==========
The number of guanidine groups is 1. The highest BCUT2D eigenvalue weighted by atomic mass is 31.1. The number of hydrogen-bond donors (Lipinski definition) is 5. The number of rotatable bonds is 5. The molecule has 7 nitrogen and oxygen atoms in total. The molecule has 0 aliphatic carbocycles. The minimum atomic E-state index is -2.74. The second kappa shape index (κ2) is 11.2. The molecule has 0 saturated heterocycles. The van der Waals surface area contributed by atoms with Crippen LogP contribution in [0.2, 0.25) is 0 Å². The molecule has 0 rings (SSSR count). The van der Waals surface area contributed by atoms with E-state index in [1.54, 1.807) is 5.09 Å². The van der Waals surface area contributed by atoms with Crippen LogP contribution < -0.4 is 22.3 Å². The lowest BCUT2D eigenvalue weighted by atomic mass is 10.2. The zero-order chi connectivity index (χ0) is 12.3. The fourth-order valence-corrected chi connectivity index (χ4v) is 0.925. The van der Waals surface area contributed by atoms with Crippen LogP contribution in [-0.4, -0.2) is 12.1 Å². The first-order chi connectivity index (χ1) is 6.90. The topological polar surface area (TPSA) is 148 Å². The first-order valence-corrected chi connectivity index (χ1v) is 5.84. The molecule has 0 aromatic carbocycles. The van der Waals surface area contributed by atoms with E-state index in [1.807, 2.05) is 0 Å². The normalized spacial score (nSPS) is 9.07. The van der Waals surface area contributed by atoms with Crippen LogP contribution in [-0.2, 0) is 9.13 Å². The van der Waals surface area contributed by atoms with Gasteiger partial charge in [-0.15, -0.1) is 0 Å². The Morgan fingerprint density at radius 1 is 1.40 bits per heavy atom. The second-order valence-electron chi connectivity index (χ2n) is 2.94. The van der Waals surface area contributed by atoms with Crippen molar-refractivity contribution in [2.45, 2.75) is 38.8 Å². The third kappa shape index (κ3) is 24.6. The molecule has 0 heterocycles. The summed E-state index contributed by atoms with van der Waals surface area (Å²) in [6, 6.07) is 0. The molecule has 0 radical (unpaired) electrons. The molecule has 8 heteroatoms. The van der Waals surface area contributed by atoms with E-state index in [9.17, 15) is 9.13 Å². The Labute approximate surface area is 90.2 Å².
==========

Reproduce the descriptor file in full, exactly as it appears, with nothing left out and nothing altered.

The number of guanidine groups is 1. The highest BCUT2D eigenvalue weighted by atomic mass is 31.1. The number of hydrogen-bond donors (Lipinski definition) is 5. The number of rotatable bonds is 5. The molecule has 7 nitrogen and oxygen atoms in total. The molecule has 0 aliphatic carbocycles. The minimum atomic E-state index is -2.74. The second kappa shape index (κ2) is 11.2. The molecule has 0 saturated heterocycles. The van der Waals surface area contributed by atoms with Crippen LogP contribution in [0.2, 0.25) is 0 Å². The molecule has 0 rings (SSSR count). The van der Waals surface area contributed by atoms with E-state index in [1.54, 1.807) is 5.09 Å². The van der Waals surface area contributed by atoms with Crippen LogP contribution < -0.4 is 22.3 Å². The lowest BCUT2D eigenvalue weighted by atomic mass is 10.2. The zero-order chi connectivity index (χ0) is 12.3. The fourth-order valence-corrected chi connectivity index (χ4v) is 0.925. The van der Waals surface area contributed by atoms with Crippen LogP contribution in [-0.4, -0.2) is 12.1 Å². The first-order chi connectivity index (χ1) is 6.90. The topological polar surface area (TPSA) is 148 Å². The first-order valence-corrected chi connectivity index (χ1v) is 5.84. The molecule has 0 aromatic carbocycles. The van der Waals surface area contributed by atoms with E-state index in [1.807, 2.05) is 0 Å². The normalized spacial score (nSPS) is 9.07. The van der Waals surface area contributed by atoms with Crippen LogP contribution in [-0.2, 0) is 9.13 Å². The van der Waals surface area contributed by atoms with Gasteiger partial charge in [-0.15, -0.1) is 0 Å². The Morgan fingerprint density at radius 1 is 1.40 bits per heavy atom. The second-order valence-electron chi connectivity index (χ2n) is 2.94. The van der Waals surface area contributed by atoms with Crippen molar-refractivity contribution in [2.45, 2.75) is 38.8 Å². The third kappa shape index (κ3) is 24.6. The molecule has 0 heterocycles. The summed E-state index contributed by atoms with van der Waals surface area (Å²) in [6, 6.07) is 0. The molecule has 0 radical (unpaired) electrons. The molecule has 8 heteroatoms. The van der Waals surface area contributed by atoms with E-state index in [9.17, 15) is 9.13 Å². The Labute approximate surface area is 90.2 Å².